Communicating About the Energy Innovation Act
Using the five main messages
When talking about the Energy Innovation and Carbon Dividend Act we always want to stay focused as much as possible on our high level messaging as found on the Energy Innovation Act website or on our Energy Innovation Act Fact Sheet.
The Energy Innovation & Carbon Dividend Act will drive down America’s carbon pollution and bring climate change under control while unleashing American technology innovation and ingenuity. It’s:
This policy will reduce America’s emissions by at least 40% within 12 years. It’s supported by economists and scientists as simple, comprehensive, and effective.
Good for people
This policy will improve health and save lives by reducing pollution that Americans breathe. Additionally, the carbon dividend puts money directly into people’s pockets every month to spend as they see fit, helping low and middle income Americans.
Good for the economy
This policy will create 2.1 million additional jobs over the next ten years, thanks to economic growth in local communities across America.
Republicans and Democrats are both on board, cosponsoring this bill together. The majority of Americans support Congress taking action on climate change. Solving climate change is too urgent to get caught up in partisan politics.
The fees collected on carbon emissions will be allocated to all Americans to spend any way they choose. The government will not keep any of the fees collected, so the size of the government will not grow.
Similarly when describing how the bill works we want to keep it simple and high level like we do on the How it Works page on the Energy Innovation Act website or on our Energy Innovation Act Fact Sheet. Our Infographic also has some good high-level points.
Communicating depends on your audience
How you engage in dialogue while communicating about the Energy Innovation Act will depend largely on the context of the discussion you find yourself in.
In one-on-one situations:
- Listen, draw them out, and acknowledge what they are saying so they feel heard and respected
- Ask permission to share your perspective
- Share briefly and then ask them what they think about it.
In a presentation:
- Connect with your audience first, by acknowledging shared values
- Highlight some of the words of support from a trusted messenger in the Energy Innovation Act slides
- If you are responding to a question, appreciate the intent or values of the questioner first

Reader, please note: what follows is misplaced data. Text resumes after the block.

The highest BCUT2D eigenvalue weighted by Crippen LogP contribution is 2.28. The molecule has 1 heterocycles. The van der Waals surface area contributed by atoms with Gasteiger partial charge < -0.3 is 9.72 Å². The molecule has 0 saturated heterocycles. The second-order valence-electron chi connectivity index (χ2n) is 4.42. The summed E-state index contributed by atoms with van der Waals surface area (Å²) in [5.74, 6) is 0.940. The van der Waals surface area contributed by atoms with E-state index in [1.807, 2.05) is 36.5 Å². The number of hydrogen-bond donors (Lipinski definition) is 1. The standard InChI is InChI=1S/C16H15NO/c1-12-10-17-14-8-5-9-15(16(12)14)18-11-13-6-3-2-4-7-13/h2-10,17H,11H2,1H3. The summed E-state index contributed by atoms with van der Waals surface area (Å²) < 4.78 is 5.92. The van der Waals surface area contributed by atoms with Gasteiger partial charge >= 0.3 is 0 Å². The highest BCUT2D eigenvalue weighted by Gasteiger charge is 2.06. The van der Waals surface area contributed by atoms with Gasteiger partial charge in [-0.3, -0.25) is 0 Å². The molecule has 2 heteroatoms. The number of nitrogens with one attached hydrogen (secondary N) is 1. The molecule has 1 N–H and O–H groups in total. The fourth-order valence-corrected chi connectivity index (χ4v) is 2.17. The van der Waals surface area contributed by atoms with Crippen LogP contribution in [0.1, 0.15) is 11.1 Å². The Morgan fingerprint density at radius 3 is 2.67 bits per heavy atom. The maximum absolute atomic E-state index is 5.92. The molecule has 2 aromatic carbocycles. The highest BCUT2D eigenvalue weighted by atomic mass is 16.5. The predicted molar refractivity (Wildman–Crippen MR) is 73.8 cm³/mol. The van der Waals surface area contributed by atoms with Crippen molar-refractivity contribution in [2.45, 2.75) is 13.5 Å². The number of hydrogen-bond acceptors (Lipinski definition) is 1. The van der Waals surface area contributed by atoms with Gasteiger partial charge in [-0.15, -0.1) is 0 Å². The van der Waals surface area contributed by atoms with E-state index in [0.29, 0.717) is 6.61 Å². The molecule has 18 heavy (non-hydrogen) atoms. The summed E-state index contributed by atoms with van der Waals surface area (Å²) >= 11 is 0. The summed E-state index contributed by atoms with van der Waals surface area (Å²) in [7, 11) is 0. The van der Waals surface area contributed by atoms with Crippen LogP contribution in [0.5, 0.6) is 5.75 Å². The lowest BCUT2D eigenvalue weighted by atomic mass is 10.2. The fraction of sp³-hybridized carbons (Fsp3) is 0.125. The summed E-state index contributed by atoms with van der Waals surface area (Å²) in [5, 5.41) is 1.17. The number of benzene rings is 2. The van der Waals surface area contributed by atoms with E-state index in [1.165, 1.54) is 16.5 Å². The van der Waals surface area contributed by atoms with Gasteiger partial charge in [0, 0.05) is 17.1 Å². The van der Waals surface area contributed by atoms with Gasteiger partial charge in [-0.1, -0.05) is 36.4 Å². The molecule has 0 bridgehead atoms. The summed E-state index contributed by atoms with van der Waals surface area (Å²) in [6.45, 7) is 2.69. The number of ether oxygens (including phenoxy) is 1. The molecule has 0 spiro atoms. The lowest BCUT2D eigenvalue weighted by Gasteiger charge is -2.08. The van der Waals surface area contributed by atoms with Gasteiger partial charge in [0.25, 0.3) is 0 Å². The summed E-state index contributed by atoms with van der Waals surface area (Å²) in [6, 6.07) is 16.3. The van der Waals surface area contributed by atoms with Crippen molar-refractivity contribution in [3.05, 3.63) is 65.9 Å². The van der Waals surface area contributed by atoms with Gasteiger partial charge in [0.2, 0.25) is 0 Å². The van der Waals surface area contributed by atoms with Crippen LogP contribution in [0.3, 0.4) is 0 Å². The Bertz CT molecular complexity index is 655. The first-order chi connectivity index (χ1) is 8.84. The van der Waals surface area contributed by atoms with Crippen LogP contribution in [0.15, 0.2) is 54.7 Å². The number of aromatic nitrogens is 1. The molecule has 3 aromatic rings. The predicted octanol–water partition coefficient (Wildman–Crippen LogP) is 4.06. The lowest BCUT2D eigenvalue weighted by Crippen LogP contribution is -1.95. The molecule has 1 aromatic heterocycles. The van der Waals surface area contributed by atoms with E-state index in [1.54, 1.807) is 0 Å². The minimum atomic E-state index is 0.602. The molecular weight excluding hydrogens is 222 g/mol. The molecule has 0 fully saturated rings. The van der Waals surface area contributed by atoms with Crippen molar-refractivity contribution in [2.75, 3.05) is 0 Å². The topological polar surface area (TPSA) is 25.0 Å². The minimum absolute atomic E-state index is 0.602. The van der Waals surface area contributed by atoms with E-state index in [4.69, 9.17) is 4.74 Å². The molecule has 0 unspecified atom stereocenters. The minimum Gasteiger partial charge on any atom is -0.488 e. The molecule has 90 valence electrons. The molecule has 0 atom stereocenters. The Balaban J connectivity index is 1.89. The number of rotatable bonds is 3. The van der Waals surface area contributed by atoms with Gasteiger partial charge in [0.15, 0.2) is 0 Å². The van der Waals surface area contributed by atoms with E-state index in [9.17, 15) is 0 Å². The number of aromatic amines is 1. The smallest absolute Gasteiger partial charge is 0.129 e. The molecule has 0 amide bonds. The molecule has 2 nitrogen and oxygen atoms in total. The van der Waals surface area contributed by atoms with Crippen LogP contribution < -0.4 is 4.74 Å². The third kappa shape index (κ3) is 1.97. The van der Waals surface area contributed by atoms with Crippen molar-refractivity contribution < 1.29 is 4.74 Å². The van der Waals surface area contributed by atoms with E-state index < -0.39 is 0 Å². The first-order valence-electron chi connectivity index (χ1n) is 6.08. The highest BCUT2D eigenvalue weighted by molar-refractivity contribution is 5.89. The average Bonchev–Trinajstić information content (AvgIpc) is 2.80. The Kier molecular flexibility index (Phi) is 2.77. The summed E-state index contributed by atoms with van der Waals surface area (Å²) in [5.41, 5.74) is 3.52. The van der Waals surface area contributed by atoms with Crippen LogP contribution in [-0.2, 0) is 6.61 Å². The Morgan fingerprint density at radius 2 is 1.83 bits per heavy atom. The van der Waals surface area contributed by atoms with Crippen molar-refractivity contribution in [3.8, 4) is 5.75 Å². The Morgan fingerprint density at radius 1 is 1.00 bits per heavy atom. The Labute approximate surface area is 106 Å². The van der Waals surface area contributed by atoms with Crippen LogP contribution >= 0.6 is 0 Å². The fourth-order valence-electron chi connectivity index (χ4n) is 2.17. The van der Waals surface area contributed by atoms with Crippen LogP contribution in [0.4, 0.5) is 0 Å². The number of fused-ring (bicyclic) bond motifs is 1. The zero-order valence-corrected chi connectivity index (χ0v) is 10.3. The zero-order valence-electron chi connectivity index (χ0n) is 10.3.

- Respond with the high level message you want them to remember: effective, good for people, creates jobs, bipartisan, and revenue-neutral.
- Add a supplemental point or two, and don’t get too complicated
Dealing with criticism
Our organization, our communities and our country is blessed with diversity, including a diversity of opinions. And a big part of politics is the art of compromise so that legislation can appeal to enough people that it can be passed into law. This means that it is inevitable that parts of the bill will not appeal to some people. So when communicating about the legislation, you may get pushback about various provisions within it. It’s tempting to just be mad given this criticism disregards the many strong components of the policy.
Each situation will entail different responses, but in general, ahead of time try to get your emotions out of the way.
Appreciating common values is a good place to start.
- List possible reasons why someone disagrees with you--look at their criticism through their eyes
Practice your response.
- “Thank you for that question, I can tell that solving climate in the most effective way is important to you, and I share your urgency.”
If you are 1-on-1:
- Draw your partner’s thoughts out so you understand their point of view.
- Reflect back to them what you are hearing.
- "Would you like to hear what I think about that provision of the legislation?”
If you want more training, check out the resources on the Effective Communication Action Team.
What if I get more detailed questions?
Use the Responding To Public Questions resource to help you practice and anticipate many commonly asked questions and some potential responses that you can use. It can be a good study guide to have available when doing outreach and like all of CCL's communication resources, feel free to modify to fit your circumstance.
There is also a Energy Innovation Act Q&A page written for volunteers that may have additional detail beyond what the public generally needs.
Why We Need Focus
Why We Need Focus